Mention (blogging)

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Not to be confused with hashtags or Tag (metadata). Mention (blogging)_sentence_0

A mention (also known as @replies or tagging) is a means by which a blog post references or links to a user's profile. Mention (blogging)_sentence_1

This may be done as a matter of getting the attention of (or drawing attention to) another user of a social networking or blogging service, as a matter of replying to the other user's post, or as a matter of "tagging" a user in a post (i.e., to say that "Jay Thompson was here"). Mention (blogging)_sentence_2

As of 2012, no standard for mentioning a user in a blog post has been developed, and various approaches have been developed. Mention (blogging)_sentence_3

Styles and history Mention (blogging)_section_0

@ (at sign) Mention (blogging)_section_1

The rise to prominence of Twitter from its launch in 2006 gave rise to using the at sign ("@") as a description for directing a public post to a particular user, especially for the purpose of replying to another user's post (i.e., "@janedoe"). Mention (blogging)_sentence_4

Only after the usage of @ as a visual means of directing posts to specific users gained currency among Twitter users did Twitter developers begin to integrate the @ sign as a fundamental conversational tool on the site. Mention (blogging)_sentence_5

Initially, @ was used by Twitter users occasionally as shorthand for other words, such as location or time. Mention (blogging)_sentence_6

The first person to use @ as a description of directing a post at another user was Robert S. Andersen ("rsa") on 2 November 2006; initially, this usage made use of a space between the @ and the name, followed by a colon and the main content. Mention (blogging)_sentence_7

The first to propose a general syntax for directly addressing users in posts were Ben Darlow and Neil Crosby, and by January 2007, more Twitter users began to take notice of the practice with various degrees of acceptance; within the year, the convention trended toward combining the @ and a Twitter username (as opposed to a real name) and prepending the combination to the beginning of a post in order to indicate a reply. Mention (blogging)_sentence_8

Ultimately, they became colloquially known as "@replies" for their primary usage as replies to other users' posts. Mention (blogging)_sentence_9

Twitter added support for "@replies" beginning in May 2008, with any combination of @ with a username being turned into a hyperlink to the profile. Mention (blogging)_sentence_10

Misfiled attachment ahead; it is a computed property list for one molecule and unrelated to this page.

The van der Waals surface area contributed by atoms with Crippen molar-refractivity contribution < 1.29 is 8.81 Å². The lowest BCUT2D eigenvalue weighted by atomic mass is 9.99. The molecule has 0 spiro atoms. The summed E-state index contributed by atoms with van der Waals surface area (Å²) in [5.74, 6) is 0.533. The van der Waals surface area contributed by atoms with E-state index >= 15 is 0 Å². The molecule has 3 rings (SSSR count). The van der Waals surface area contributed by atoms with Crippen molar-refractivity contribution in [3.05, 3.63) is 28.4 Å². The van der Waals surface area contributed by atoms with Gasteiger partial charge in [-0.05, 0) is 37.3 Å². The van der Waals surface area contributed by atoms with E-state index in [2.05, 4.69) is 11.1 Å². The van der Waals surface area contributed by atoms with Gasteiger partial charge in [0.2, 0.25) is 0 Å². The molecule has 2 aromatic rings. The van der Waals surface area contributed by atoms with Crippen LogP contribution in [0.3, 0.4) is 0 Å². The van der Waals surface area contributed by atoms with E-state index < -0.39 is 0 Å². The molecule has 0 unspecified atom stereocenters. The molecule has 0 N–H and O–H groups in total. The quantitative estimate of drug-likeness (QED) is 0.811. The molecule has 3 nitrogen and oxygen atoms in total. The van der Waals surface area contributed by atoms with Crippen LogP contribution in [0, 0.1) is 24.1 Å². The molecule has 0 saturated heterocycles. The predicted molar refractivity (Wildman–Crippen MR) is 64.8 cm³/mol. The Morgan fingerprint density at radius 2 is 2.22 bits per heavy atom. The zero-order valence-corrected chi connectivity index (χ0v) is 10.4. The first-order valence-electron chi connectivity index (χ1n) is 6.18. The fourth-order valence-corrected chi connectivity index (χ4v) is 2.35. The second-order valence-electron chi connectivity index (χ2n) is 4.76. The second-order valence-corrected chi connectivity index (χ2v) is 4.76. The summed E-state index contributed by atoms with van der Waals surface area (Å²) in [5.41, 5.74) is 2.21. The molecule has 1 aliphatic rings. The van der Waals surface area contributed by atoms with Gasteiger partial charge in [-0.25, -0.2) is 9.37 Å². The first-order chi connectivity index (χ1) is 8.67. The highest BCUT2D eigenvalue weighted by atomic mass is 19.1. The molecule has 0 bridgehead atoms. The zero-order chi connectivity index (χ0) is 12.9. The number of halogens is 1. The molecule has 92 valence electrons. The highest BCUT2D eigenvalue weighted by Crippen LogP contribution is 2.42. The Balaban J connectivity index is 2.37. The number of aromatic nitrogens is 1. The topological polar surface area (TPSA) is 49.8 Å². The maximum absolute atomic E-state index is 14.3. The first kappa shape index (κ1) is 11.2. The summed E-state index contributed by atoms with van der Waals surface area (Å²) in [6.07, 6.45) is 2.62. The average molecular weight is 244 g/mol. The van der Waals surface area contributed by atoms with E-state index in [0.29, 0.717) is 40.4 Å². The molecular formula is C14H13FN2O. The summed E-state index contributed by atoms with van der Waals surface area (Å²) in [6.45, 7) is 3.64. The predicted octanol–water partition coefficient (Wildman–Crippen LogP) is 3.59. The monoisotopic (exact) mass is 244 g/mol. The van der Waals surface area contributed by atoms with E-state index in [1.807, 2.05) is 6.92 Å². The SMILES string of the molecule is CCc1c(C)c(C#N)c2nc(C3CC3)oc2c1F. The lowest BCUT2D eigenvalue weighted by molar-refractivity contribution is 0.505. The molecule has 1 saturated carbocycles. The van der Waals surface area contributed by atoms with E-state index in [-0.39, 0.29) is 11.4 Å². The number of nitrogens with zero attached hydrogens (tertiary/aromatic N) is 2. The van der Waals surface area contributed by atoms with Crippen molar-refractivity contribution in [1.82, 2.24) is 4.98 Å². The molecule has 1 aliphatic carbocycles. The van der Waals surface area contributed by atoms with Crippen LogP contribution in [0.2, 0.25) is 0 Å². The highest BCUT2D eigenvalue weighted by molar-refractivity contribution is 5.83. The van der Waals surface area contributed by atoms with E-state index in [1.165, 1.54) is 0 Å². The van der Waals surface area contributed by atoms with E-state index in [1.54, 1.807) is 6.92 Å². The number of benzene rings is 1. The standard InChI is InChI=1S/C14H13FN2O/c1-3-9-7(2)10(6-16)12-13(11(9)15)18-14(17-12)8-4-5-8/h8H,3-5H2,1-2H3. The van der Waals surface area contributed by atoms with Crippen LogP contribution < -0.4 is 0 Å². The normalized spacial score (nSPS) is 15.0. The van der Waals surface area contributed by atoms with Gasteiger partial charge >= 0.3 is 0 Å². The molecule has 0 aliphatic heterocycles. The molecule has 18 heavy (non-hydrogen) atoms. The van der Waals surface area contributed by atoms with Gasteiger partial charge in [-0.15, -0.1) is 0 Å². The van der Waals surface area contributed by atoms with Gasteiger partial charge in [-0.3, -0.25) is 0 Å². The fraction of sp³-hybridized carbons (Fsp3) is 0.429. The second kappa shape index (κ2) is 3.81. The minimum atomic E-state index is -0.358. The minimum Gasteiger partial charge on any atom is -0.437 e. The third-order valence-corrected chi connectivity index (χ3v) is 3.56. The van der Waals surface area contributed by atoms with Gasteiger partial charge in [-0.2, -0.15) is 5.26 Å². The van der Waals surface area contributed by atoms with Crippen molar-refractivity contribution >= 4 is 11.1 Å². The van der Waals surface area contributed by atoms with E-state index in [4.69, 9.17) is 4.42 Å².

On March 30, 2009, Twitter updated the feature and renamed it "Mentions" (i.e., to "mention" user "@janedoe") so as to include non-reply posts directed at individual users. Mention (blogging)_sentence_11

Beginning September 2009, Facebook integrated the at sign as a mentioning feature; typing "@" in a post automatically initiates a drop-down autocomplete list containing names of "friends", groups and pages, which, after one being selected and the post published, links to the profile, group or page. Mention (blogging)_sentence_12

+ (plus sign) Mention (blogging)_section_2

The plus sign ("+") was utilized on Google+ to select a user or page. Mention (blogging)_sentence_13

Wayback Machine Mention (blogging)_sentence_14

Impact Mention (blogging)_section_3

Language Mention (blogging)_section_4

Since the adoption of mention styles like that used on Twitter, mentions have also entered the vocal lexicon of Twitter users, with users, especially those who work in news broadcasting, announcing their presence and reachability on Twitter (e.g., "you can find me on Twitter 'AT' edshow") or presenting posts to Twitter by specific users ("'AT' janedoe writes: 'What will happen now? Mention (blogging)_sentence_15

'"). Mention (blogging)_sentence_16

Influence measurement Mention (blogging)_section_5

The hyperlink created by appending @ to the front of a username is indexed by various third-party social media-oriented analytics applications to measure the influence of a mentioned user (e.g. Klout or The Washington Post's Mention Machine). Mention (blogging)_sentence_17

Credits to the contents of this page go to the authors of the corresponding Wikipedia page: (blogging).